I found a great program called Journler the other day (for Mac OS X), which I’m now using for organizing everything from book summaries to projects to blog posts (and I’ll be using this software from now to post, but this time I needed to trackback so I haven’t). I browsed around the developer’s site, and I also found his interesting blog, and a post regarding Pascal’s Wager. I couldn’t quite agree with his statement that “suppose for a moment that life and death on earth alone is as sacred as an eternity in heaven, perhaps even more so for its here and now. Pascal’s wager becomes a debt.” So, I posted the following reply:
|Hi,I love Journler, it’s so very useful and fun to use, not to mention being very much a Mac ‘app Thank you so much for your generosity :)Interesting ‘blog you have here too, some deep stuff. 😯
Regarding this post from a Catholic perspective (I’m a convert since 2003), I agree, life on earth is as sacred. We believe that this is why “sin” exists; to sin is to “miss the mark” about the ontological sacredness of our lives and that of others, thereby morally betraying our teleological nature.Acknowledging the existence of “sacredness”, and lack thereof, is also to acknowledge a standard from which such a quality is derived, for we cannot be a source of sacredness itself (because evil – which we also have – is a lack of the sacred, and not a thing in itself). That source is God, the all, through whom all good things and truths come, be it through general revelation (self-evident truths, and goodness available to all) or, as we believe, through special revelation (Christ).
Now, life in Heaven is in some ways not wholly seperate from “here and now”; because we are finite creatures, we can not exist in eternity (which has no beginning or end), but the space-time is mystically connected with it, in what is theologically termed aeviternity (which includes our beginning in time). This is why Christ declares, “he who eats my flesh and drinks my blood has eternal life” (John 6:54) – it is not a thing far away, but something we possess here on earth by being intimately united with the Incarnate God, Jesus Christ (who through Incarnation bridges time to eternity, and man to God). This is why Scott Hahn (a Presbyterian-minister-turned-Catholic-apologist) could describe the Catholic Mass – where the flesh and blood are consumed – as Heaven on Earth, and why Christ himself could say “I am the way, and the truth, and the life; no one comes to the Father, but by me” (John 14:6).
As Catholic philosopher Peter Kreeft explains, Heaven is at once the source and summit of all goodness and sacredness on earth which necessarily enriches it, and also without which the “here and now” necessarily suffers:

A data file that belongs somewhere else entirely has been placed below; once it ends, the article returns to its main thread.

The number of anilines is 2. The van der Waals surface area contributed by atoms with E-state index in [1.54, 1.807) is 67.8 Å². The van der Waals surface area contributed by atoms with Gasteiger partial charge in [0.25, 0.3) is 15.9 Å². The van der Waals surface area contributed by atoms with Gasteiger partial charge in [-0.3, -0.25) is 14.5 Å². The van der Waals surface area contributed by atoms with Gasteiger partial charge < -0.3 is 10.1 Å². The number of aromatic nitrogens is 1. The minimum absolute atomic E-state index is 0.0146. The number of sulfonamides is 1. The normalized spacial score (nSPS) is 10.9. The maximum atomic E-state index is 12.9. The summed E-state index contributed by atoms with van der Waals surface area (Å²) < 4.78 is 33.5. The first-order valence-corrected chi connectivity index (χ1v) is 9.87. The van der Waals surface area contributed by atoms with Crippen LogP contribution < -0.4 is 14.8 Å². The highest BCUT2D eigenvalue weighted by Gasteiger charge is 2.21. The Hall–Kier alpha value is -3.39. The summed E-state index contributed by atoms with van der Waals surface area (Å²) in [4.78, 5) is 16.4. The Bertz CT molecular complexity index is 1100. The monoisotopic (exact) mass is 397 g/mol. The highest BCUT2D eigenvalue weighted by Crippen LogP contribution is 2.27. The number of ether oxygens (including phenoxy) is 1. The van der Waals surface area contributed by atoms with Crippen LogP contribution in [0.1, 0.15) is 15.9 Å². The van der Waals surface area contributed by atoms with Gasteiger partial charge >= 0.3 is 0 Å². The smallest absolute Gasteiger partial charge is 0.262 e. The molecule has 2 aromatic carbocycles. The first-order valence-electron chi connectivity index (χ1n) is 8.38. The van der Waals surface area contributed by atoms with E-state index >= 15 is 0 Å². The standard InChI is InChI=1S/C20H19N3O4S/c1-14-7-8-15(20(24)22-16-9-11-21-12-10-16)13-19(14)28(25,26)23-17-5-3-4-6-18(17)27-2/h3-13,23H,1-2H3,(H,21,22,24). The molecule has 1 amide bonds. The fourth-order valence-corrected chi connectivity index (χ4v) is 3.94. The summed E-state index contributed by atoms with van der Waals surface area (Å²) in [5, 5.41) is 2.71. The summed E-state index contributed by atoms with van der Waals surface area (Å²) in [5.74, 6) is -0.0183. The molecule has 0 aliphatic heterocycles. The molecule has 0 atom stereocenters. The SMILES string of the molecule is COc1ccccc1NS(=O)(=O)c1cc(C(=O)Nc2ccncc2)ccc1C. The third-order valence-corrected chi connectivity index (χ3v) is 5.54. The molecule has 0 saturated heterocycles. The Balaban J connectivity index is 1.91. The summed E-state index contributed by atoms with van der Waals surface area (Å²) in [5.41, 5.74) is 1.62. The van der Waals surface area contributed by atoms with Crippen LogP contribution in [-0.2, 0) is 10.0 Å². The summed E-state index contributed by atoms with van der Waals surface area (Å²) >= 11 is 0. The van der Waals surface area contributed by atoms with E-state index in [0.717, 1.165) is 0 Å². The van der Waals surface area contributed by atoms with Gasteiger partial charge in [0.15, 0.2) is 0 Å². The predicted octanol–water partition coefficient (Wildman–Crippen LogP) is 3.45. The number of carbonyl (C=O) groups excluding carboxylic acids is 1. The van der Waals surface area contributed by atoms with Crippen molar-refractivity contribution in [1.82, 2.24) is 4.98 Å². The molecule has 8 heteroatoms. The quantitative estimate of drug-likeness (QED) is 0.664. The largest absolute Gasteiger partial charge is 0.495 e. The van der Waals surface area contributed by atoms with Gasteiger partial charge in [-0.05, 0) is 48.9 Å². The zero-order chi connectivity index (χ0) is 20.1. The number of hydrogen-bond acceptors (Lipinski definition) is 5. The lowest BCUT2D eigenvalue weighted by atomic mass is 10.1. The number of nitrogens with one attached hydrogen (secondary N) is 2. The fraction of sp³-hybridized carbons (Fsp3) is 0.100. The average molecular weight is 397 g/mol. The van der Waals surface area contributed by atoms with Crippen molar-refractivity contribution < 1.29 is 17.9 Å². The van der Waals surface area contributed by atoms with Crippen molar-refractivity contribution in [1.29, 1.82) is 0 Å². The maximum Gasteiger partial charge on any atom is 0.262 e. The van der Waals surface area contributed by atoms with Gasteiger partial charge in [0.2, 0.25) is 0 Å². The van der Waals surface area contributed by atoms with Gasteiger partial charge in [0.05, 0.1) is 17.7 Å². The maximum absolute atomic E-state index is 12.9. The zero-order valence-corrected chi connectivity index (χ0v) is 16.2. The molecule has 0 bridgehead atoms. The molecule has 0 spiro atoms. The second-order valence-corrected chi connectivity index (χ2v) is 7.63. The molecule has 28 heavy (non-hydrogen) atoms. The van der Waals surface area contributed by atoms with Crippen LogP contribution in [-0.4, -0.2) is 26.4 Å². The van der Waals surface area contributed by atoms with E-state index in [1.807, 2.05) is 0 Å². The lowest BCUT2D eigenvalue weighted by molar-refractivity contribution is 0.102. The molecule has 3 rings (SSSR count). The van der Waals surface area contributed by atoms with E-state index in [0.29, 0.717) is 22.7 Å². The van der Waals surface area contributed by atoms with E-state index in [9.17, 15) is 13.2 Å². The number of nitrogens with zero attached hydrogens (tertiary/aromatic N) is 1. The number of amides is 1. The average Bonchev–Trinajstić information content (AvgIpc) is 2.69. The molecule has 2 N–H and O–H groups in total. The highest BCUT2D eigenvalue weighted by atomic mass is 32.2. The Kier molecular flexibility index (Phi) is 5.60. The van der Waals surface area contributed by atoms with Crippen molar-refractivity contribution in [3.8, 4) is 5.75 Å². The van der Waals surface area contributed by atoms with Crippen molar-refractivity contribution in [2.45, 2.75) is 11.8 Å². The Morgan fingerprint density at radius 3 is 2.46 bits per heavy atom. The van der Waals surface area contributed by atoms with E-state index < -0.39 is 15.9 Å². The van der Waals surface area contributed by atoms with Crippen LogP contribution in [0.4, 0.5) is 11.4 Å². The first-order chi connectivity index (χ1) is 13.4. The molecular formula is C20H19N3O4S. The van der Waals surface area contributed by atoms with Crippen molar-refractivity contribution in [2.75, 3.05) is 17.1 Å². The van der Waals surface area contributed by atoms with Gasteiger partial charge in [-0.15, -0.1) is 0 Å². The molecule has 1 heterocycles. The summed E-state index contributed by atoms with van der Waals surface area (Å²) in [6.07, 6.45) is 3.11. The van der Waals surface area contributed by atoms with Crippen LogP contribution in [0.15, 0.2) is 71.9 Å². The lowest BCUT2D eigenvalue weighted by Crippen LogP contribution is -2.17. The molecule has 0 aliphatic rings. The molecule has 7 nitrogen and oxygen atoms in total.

“People think heaven is escapist because they fear that thinking about heaven will distract us from living well here and now. It is exactly the opposite, and the lives of the saints and our Lord himself prove it. Those who truly love heaven will do the most for earth. It’s easy to see why. Those who love the homeland best work the hardest in the colonies to make them resemble the homeland. “Thy kingdom come. .. on earth as it is in heaven.
The pregnant woman who plans a live birth cares for her unborn baby; the woman who plans for an abortion does not. Highways that lead somewhere are well maintained; dead ends are not. So if we see life as a road to heaven, some of heaven’s own glory will reflect back onto that road, if only by anticipation: the world is charged with the grandeur of God and every event smells of eternity. But if it all goes down the drain in death, then this life is just swirls of dirty water, and however comfortable we make our wallowing in it, it remains a vanity of vanities.”
This is the case because in acknowledging its existence we can no longer be reductionists, but see all things through the eye of love:
“Since God is the Creator and since creation reflects and reveals the Creator, and since God is love, all creation somehow reflects and reveals love…. We can see the same principle at work on every level: gravity and electromagnetism on the inorganic level; a plant’s attraction to the sun and to water and nutrients in the soil on the plant level; instinct on the animal level; and love on the human level. And within the human sphere there is also a hierarchy beginning with the sexual desire (eros) and affection (storge) that we share with the animals up to the friendship (philia) and charity (agape) that we share with the angels. The universe is a hierarchy of love. This is not a myth. This is the splendid and glorious truth. Look! How can you miss it? It’s all around us.”
This being the case then, the no-longer-so-anonymous-reader shall do his best to treat it as Heaven’s stepping stone, since earth is a saint-making machine and our present reality a school of love and therefore of “sacredness”.